A trademark can consist of words, names, or symbols used to uniquely identify a source of goods. Trademark rights arise when the designation is first used in commerce linked to goods or services to indicate the source. Trademark law gives the owner the right to stop others from using a similar mark in connection with similar goods or services if such use would be likely to cause confusion in the marketplace.
Trademarks can be licensed. Trademarks are often licensed in connection with franchises, such as McDonald’s and Taco Bell. Where a trademark is licensed, an owner must take efforts to police the use of the mark so as not to lose right to the mark. This normally takes the form of retaining control over the quality of the goods or services that the licensee provides under the trademark. Accordingly, it is important for the trademark owner to include strong quality control provisions in any license agreement.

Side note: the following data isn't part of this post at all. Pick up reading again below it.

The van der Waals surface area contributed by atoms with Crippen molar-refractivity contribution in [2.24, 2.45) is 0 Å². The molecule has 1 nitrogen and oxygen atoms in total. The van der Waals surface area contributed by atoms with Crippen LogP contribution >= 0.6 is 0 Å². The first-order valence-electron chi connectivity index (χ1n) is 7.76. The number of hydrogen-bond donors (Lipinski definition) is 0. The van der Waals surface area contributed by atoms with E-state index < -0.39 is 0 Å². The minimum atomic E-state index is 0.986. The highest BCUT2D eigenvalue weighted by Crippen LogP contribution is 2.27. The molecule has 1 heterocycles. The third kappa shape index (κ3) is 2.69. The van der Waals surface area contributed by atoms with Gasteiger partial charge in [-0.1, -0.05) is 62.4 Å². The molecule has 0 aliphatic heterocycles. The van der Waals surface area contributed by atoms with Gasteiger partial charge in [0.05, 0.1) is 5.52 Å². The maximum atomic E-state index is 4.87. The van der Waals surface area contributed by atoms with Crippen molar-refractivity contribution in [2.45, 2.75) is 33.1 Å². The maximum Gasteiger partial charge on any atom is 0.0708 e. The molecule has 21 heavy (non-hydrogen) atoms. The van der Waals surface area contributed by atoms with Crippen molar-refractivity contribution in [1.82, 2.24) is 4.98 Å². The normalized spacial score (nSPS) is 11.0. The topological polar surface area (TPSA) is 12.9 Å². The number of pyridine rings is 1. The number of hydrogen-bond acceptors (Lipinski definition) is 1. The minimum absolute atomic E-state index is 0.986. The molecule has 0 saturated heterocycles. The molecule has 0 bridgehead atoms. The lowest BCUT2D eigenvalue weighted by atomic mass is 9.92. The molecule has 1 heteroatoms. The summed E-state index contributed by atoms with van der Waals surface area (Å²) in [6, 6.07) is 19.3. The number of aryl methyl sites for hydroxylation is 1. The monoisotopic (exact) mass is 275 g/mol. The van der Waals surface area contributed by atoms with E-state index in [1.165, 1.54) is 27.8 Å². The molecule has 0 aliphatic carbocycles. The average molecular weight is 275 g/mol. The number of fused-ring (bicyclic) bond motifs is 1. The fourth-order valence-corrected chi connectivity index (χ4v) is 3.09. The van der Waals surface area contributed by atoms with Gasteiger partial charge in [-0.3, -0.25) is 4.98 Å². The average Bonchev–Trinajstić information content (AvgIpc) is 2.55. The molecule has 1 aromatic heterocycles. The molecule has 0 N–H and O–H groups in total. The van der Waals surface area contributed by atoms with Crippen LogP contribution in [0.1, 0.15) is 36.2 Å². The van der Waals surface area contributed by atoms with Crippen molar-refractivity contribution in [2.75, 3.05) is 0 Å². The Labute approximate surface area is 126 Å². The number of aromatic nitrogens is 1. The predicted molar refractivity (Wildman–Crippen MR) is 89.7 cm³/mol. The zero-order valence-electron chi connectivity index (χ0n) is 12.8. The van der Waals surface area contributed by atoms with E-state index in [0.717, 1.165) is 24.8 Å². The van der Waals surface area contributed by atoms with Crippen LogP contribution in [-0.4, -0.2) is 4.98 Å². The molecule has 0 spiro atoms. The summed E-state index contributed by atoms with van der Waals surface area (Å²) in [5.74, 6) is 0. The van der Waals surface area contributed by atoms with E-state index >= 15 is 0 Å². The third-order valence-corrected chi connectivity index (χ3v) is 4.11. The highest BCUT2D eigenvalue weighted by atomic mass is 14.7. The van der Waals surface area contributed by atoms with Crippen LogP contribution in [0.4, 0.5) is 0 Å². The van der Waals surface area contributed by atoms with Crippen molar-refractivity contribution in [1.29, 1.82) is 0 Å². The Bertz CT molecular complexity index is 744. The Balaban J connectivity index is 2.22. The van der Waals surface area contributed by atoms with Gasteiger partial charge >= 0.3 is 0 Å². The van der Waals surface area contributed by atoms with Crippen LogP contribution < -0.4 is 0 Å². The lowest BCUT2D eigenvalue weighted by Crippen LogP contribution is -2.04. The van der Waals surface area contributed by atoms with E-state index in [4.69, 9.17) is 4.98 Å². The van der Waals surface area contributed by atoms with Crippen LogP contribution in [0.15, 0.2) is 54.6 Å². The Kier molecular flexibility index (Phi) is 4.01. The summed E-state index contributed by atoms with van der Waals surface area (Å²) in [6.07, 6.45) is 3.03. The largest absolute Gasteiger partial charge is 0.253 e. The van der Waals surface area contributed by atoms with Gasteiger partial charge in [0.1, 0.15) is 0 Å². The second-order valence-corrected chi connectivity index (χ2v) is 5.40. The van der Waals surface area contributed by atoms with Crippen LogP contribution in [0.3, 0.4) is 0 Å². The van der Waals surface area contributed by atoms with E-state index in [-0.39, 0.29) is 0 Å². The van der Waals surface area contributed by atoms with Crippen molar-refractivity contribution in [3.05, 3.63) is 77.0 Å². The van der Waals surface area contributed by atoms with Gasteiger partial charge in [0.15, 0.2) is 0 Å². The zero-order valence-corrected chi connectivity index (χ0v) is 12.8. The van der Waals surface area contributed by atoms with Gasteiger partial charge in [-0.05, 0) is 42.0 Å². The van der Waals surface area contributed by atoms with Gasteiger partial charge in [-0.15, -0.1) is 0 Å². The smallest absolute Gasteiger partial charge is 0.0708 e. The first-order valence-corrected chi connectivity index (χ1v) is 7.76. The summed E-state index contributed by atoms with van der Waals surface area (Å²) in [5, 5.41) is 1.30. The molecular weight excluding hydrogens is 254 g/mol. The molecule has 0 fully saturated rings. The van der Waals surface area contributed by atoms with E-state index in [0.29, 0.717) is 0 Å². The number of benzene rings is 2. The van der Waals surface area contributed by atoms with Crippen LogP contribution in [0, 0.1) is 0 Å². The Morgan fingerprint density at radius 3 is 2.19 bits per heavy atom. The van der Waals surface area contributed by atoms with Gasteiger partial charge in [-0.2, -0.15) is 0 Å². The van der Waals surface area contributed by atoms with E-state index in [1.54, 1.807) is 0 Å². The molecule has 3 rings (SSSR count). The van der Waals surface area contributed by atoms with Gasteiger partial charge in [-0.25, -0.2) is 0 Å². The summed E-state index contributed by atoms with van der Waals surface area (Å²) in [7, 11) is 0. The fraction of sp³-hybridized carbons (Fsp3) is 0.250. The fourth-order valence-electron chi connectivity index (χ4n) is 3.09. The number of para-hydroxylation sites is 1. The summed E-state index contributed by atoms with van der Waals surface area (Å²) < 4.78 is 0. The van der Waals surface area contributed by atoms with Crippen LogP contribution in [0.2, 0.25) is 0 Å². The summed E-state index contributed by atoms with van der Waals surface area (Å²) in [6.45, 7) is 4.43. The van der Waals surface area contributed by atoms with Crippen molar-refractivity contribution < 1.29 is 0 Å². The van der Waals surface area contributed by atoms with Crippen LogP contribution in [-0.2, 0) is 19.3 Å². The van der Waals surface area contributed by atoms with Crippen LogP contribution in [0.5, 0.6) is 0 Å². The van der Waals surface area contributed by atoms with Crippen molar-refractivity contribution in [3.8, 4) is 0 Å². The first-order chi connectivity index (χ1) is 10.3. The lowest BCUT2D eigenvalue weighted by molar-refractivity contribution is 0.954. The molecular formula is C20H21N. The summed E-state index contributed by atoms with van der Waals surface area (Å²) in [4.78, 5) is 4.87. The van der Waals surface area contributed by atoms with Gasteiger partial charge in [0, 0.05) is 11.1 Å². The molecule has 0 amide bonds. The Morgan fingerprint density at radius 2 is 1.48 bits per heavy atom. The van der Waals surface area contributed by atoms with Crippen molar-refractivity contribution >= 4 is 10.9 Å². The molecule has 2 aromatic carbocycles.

In the game industry, a trademark can similarly be licensed to another company to produce game-related products. One example is Blizzard’s the World of Warcraft computer game trademark. Blizzard licenses its trademark to other companies to sell related products such as card games, figurines, and stuffed animals. Necessarily, Blizzard carefully monitors the use of its licensed trademark to assure the quality is maintained for the goods being produced, so as not to negatively impact the value of its trademark.
Besides being licensed, a trademark can also be assigned so as to transfer all rights to the mark to a new owner. By definition, an “assignment” is the transfer of all of the rights to another. In contrast, a license is the transfer of only limited rights to use a mark for a limited time.